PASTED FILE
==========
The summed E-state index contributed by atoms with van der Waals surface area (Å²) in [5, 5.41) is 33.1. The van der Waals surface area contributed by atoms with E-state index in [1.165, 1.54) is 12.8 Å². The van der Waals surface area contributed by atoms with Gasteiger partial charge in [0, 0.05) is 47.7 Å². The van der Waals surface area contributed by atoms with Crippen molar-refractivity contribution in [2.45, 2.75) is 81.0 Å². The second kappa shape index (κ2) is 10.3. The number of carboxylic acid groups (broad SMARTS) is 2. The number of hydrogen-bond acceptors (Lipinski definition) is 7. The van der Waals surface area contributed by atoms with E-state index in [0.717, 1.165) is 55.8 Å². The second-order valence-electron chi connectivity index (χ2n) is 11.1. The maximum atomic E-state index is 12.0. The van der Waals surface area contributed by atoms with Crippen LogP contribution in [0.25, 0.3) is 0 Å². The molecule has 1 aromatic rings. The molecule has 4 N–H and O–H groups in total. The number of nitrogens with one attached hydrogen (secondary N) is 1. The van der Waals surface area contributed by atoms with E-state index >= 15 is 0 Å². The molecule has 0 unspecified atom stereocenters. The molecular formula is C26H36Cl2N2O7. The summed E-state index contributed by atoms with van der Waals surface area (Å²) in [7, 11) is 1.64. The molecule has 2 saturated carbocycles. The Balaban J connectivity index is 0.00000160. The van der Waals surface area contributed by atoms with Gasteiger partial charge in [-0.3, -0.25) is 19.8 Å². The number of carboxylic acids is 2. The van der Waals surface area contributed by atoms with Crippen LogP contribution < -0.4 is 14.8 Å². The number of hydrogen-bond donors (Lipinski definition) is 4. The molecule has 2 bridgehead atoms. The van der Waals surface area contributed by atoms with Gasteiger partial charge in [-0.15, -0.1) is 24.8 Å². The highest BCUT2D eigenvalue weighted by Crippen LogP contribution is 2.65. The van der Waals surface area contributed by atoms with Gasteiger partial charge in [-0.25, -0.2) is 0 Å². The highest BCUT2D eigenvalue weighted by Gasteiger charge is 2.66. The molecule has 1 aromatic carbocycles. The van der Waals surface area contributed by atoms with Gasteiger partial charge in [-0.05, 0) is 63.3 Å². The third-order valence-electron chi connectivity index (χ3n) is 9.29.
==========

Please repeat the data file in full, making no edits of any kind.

The summed E-state index contributed by atoms with van der Waals surface area (Å²) in [5, 5.41) is 33.1. The van der Waals surface area contributed by atoms with E-state index in [1.165, 1.54) is 12.8 Å². The van der Waals surface area contributed by atoms with Gasteiger partial charge in [0, 0.05) is 47.7 Å². The van der Waals surface area contributed by atoms with Crippen molar-refractivity contribution in [2.45, 2.75) is 81.0 Å². The second kappa shape index (κ2) is 10.3. The number of carboxylic acid groups (broad SMARTS) is 2. The number of hydrogen-bond acceptors (Lipinski definition) is 7. The van der Waals surface area contributed by atoms with E-state index in [0.717, 1.165) is 55.8 Å². The second-order valence-electron chi connectivity index (χ2n) is 11.1. The maximum atomic E-state index is 12.0. The van der Waals surface area contributed by atoms with Crippen LogP contribution in [0.25, 0.3) is 0 Å². The molecule has 1 aromatic rings. The molecule has 4 N–H and O–H groups in total. The number of nitrogens with one attached hydrogen (secondary N) is 1. The van der Waals surface area contributed by atoms with E-state index >= 15 is 0 Å². The molecule has 0 unspecified atom stereocenters. The molecular formula is C26H36Cl2N2O7. The summed E-state index contributed by atoms with van der Waals surface area (Å²) in [7, 11) is 1.64. The molecule has 2 saturated carbocycles. The Balaban J connectivity index is 0.00000160. The van der Waals surface area contributed by atoms with Gasteiger partial charge in [-0.3, -0.25) is 19.8 Å². The number of carboxylic acids is 2. The van der Waals surface area contributed by atoms with Crippen LogP contribution < -0.4 is 14.8 Å². The number of hydrogen-bond donors (Lipinski definition) is 4. The molecule has 2 bridgehead atoms. The van der Waals surface area contributed by atoms with Gasteiger partial charge in [-0.15, -0.1) is 24.8 Å². The highest BCUT2D eigenvalue weighted by Crippen LogP contribution is 2.65. The van der Waals surface area contributed by atoms with Gasteiger partial charge in [-0.25, -0.2) is 0 Å². The highest BCUT2D eigenvalue weighted by Gasteiger charge is 2.66. The molecule has 1 aromatic carbocycles. The van der Waals surface area contributed by atoms with Gasteiger partial charge in [-0.05, 0) is 63.3 Å². The third-order valence-electron chi connectivity index (χ3n) is 9.29.